Overview Cameo House Community Options for Youth (COY) Detention Diversion Advocacy Program (DDAP) Expert Witness, Court Navigation, & Sentencing Mitigation Services Juvenile Collaborative Reentry Unit (JCRU) No Violence Alliance (NoVA) Overview Technical Assistance California Sentencing Institute Next Generation Fellowship Legislation Transparency & Accountability

As reported in my previous blog, gun violence continues to be a serious issue in this country and the terrible human destruction is described by Tom Diaz in his book The Last Gun. Here are some more amazing bits of data he reports.

Photo by The Knowles Gallery | flickr creative commons

While the number of homicides (and the homicide rate) has declined in recent years, the number of people injured by gunshots has increased. He cites research that notes that the decline in deaths from gunshots stems from the improvement in emergency responses and the growth of trauma centers. Between 2000 and 2008 a total of 617, 488 people were injured by gunshots, or an average of 68,610 annually. In 2008 alone 110,215 were shot. By comparison, just there were 12,390 active-duty military deaths between 2001 and 2008. (For the most recent data on gun deaths and injuries see the Law Center to Prevent Gun Violence.)

Diaz refers to a 2002 study on the relationship between Murder and Medicine. The chief finding of this study was that without the many medical advances (911, trauma centers, etc.) the number of homicides would be between 45,000 and 70,000 each year, instead of 15,00020,000. But, Diaz notes, there are still horrible consequences from gunshot wounds, including being confined to a wheelchair the rest of your life. And with the proliferation of military-style weapons there is a question of whether or not someday even advances in available care will outpace the number of these weapons.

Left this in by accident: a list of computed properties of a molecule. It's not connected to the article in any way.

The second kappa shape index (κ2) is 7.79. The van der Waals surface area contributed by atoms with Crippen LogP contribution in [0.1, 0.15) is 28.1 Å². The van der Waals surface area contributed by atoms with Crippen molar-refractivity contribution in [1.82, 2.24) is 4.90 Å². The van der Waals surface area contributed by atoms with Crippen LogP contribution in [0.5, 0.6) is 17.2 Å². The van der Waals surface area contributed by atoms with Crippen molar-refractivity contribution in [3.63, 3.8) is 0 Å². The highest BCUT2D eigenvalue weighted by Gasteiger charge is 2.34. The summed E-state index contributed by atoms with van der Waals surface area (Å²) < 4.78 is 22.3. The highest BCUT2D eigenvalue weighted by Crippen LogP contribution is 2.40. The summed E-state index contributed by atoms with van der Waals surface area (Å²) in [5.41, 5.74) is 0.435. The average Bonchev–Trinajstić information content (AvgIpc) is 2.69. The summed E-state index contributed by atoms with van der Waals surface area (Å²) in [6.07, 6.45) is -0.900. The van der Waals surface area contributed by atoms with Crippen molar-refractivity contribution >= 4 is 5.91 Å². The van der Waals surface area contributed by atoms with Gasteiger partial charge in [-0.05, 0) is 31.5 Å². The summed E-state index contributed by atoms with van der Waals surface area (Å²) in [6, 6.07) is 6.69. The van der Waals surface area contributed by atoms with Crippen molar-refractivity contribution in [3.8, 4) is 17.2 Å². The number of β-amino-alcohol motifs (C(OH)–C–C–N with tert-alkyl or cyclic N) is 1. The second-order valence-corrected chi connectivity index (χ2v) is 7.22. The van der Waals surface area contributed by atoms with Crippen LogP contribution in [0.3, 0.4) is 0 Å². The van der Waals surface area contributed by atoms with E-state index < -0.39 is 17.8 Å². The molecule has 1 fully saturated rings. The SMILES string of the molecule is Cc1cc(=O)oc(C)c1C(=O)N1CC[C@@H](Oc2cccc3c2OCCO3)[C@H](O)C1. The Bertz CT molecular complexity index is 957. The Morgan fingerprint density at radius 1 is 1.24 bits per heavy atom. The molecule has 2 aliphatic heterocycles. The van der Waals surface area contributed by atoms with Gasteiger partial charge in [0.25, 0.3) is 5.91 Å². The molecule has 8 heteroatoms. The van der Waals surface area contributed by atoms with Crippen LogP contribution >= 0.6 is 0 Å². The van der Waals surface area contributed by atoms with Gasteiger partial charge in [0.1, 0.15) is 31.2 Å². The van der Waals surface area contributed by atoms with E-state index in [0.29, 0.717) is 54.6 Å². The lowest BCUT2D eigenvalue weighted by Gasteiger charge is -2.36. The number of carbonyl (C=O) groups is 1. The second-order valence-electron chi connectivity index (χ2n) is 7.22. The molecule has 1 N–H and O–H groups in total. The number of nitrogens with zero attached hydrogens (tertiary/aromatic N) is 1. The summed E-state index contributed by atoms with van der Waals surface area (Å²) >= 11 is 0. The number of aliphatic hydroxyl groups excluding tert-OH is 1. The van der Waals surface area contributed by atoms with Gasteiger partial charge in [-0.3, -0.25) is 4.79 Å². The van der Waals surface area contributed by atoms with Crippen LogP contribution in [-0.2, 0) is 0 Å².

Diaz spends a considerable amount of time reviewing and critiquing the Supreme Court decision in District of Columbia v. Heller where, in a 5 – 4 decision split along strictly ideological lines, the Court struck down the District’s ban on the possession of handguns. What is most interesting here is the fact that Justice Scalia should have recused himself as he has for years been an enthusiastic gun supporter. Diaz notes: Justice Scalia….served on the junior varsity rifle team at Manhattan’s Xavier High School, then a Jesuit military academy. He is an avid turkey hunter who hunted ducks with former vice president Dick Cheney in 2004 and went on a similar venture in 2001…” Also, he was presented with the Sport Shooting Ambassador Award” by the World Forum on the Future of Sport Shooting Activities in 2007 along with a solid silver reproduction of a sixteenth-century pistol.” He is also a friend of Alan Gottlieb who happens to be the head of a pro-gun Second Amendment Foundation” that just happened to be helping to fund a lawsuit against Chicago’s gun law, which was filed the day after the Heller decision (eventually the Supreme Court decided to support the lawsuit). By the way, Gottlieb was once convicted of income tax charges and sent to a federal prison for 10 months. He is also the president of the Defense of Free Enterprise, which was established to oppose environmental regulation.

Diaz concludes that the Heller decision was not merely a case that came out of left field. It was in fact a culmination of a well-funded campaign to overturn settled law, mounted over several decades by a network of wealthy conservatives…working in close concert with the gun lobby.”